Interview: DJ Insane is Crazy like a Fox
INTERVIEW: A performer needs a good name, so when Marcel Oosterom started appearing in clubs to play mixes of what was called raggamuffin’ and hiphop beats, he did so as DJ Insane. Did that help draw a crowd? Undoubtedly. But it was the quality and intensity of his music that kept the crowds coming back.
The artist now known as DJ Insane began with a delightful mix of hard club thump (the classic boom-boom-boom-boom dance or rave approach) and hiphop’s more sophisticated beats.
Working constantly, DJ Insane quickly built a following in the Netherlands during the early 1990s. His style underwent a change when Holland began rocking to house music, a fusion of electronic synth with some funk-oriented basslines (do a search on “house music” if you want to see some longer definitions). Insane created his own version of house for the Dutch lowlands, where it became known as hardcore gabber.
He was also quick to incorporate tones and sounds from his native India, offering audiences new flavors and textures in an increasingly boombasstic dance club scene. Playing before larger and larger crowds, DJ Insane became too big for one name or one persona, as you’ll see in the interview.
(Note: The album “Crazed + Dazed,” by DJ Insane and The G-Man, was released 05/15/07 by Delvian Records.)
G-Man: Do you call some of your music “trance” or “electro-beat” or “hard club thump” or. . . ?
DJ Insane: I have various styles of mixing. That’s why I’m producing under three
names to keep my styles separated.
Tell us about them.
For example, when I’m DJ Insane, I work in hard/jumpstyle, hardcore, and techno. These are the harder styles of house music. When I work under the name M-V-O, the music is club, trance, electro, latin grooves, and dance. The smooth styles of house.
And there’s a third side to your musical personality?
Yes, called INDIAN ARTAFFECT, where I compose and perform Desi, Drum ‘n’ Bass, Asian Underground, and Asian Fusion. These are the experimental styles of house.
Multiple personalities, but in a good way. Is that why you make a distinction in the musical styles?
The reason why I keep these styles separated under 3 various names is I don’t want fans or anyone to be confused in what I’m going to play that night. For example, if I was playing all these styles under one name, people don’t know what sound to expect.
Do you think some trance music is mystical or magical? Can it take listeners to another place spiritually?
Yes it does. I find any music made with emotion and devotion is spiritual and a medium. Especially trance, if you hit the right chords and melodies and make the entire track from the heart. That is usually what I do, and then you can easily spread your emotion in it.
When you began the songs on “Crazed + Dazed,” did you try them out in clubs or just do them in the studio?
Most of the time when I make records that are meant for the club, I try them out. I love to see how the crowd is reacting on the new sounds I bring. And what I did with “Crazed + Dazed” was really involved. I was playing demos of the album in clubs every night and remixing the songs on the spot with new beats and loops. Then, after the party, I added those ideas again to the tracks.
It was a layering of sounds?
Yes, starting with beats, then adding more beats and tones and loops. The whole thing kept getting bigger and more exciting every night.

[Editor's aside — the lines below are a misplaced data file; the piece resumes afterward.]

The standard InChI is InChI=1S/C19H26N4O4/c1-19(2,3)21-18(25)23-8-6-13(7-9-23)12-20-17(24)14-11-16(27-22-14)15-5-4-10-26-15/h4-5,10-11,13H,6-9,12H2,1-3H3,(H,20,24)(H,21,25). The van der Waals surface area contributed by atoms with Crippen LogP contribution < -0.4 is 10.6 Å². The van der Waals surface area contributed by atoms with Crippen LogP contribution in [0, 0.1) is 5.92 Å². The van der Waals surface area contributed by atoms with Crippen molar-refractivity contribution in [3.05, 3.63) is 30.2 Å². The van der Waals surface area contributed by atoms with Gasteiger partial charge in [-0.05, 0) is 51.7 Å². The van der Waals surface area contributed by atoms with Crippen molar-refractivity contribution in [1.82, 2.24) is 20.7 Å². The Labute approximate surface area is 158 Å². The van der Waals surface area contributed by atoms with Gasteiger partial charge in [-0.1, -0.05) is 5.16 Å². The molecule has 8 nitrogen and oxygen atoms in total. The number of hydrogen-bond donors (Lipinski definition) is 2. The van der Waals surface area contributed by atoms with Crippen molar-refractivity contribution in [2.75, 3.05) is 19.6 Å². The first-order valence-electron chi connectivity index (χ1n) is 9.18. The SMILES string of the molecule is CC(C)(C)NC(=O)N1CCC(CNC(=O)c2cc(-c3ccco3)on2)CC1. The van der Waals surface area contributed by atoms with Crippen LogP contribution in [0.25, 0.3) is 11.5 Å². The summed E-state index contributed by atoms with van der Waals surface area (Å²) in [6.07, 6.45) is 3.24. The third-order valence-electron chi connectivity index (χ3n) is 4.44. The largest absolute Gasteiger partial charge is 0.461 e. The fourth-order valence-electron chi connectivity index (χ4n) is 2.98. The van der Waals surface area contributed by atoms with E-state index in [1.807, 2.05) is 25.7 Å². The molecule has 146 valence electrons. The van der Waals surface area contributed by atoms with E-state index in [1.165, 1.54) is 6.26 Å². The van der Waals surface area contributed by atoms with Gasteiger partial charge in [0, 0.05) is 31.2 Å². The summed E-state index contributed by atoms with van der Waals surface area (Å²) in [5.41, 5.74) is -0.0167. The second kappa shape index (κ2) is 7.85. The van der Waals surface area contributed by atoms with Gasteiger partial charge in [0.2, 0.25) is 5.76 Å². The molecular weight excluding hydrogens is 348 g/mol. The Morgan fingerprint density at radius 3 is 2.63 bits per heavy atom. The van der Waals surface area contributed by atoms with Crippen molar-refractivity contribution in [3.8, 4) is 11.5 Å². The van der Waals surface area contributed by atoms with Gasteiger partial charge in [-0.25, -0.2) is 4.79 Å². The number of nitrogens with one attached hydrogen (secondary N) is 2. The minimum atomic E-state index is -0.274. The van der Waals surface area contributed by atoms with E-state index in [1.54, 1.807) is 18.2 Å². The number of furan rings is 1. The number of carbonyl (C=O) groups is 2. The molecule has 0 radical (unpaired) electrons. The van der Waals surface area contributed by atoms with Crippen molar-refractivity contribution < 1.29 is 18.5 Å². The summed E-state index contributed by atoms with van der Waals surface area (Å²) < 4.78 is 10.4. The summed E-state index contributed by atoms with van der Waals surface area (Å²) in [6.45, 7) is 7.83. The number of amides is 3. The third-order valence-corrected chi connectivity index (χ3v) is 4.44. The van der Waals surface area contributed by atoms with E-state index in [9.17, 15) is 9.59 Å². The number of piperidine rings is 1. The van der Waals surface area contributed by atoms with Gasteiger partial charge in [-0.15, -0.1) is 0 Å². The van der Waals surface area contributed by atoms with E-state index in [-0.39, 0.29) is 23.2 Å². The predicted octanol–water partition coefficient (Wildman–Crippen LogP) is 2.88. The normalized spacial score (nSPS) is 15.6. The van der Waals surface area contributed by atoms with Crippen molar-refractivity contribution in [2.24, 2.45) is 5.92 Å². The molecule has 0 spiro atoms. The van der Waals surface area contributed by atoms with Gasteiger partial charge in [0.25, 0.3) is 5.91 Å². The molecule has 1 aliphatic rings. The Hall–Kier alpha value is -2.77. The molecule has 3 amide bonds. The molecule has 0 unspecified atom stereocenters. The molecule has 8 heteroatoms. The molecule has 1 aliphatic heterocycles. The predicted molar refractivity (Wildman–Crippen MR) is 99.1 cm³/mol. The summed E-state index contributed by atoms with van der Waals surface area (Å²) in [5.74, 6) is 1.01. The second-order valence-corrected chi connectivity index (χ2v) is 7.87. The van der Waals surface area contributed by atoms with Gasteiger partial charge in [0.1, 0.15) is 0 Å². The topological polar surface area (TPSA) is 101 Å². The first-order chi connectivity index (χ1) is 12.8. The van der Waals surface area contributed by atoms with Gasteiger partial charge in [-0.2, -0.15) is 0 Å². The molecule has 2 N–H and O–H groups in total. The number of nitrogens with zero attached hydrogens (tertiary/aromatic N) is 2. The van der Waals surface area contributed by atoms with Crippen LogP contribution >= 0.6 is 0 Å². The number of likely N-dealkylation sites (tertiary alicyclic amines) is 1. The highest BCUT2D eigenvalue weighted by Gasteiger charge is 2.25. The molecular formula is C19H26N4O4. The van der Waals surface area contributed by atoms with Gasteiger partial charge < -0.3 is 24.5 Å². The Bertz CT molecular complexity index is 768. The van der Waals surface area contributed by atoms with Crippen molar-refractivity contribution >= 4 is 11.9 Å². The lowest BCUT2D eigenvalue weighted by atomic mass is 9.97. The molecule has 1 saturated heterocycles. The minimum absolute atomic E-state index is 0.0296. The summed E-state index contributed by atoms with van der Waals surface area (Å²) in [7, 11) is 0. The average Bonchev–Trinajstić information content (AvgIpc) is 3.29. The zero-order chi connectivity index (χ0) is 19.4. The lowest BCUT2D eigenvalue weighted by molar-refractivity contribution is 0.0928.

Name some of the clubs and festivals where you have performed as a DJ.
I have a huge list of parties I play throughout Europe. A few names of the biggest clubs are:
Club Butan – Germany
Club Pacha – Spain
Club Aria – Greece
Club NRG – Greece
Club The Hideout – India
Club Baja Impariale – Italy
Club Carnaby – Italy
Club Fuse – Belgium
Club Now & Wow – Holland
Club Las Palmas – Holland
Some of the events where I perform are:
Fast Forward Dance Parade
If someone wants to start making songs, what do they need in their heart?
You have to be into the music 24 hours a day. You think, eat and drink with melodies and beats. When you hear music and you don’t just hear but also are experiencing the music from the inside, that’s a sign that you really are feeling it with your heart. It’s the same way if you compose a remix or a track.
And what do they need for equipment?
Equipment for starting to mix, well, for just the basic stuff you can easily get a music software pack and start experimenting with music. Nowadays there are so many musical toys in software and hardware for music. Find out which program lies within your range and capabilities and let your heart flow with the sounds.
How would you describe the perfect dance club?
A huge club filled with lights and strobes, decoration, full of stars and a moon, girls with angel wings and magic wands, huge projector screens, a high-tech deejay booth with state-of-the-art equipment, and a dance floor with various platforms, so everybody dances on different levels, and a huge chillout lounge above the dance floor. And the most important thing is a very loud and clear sound system.
How would you describe the perfect dance song?
For me, the perfect dance song of all time is Donna Summer’s “I Feel love.”
Right, with music by Giorgio Moroder and Pete Bellotte.
Every time I hear the track, I always get some new ideas. That track is so magical, I always get new inspiration by listening to it. The same thing I have with Kraftwerk’s “Computer Love” and New Order’s “Blue Monday.” I hope someday that someone will feel the same way about a track from “Crazed + Dazed.”
[tags]DJ Insane interview, Crazed and Dazed CD, trance music, house music, dance clubs, CD releases, music composition, audio production, Scott G, gman[/tags]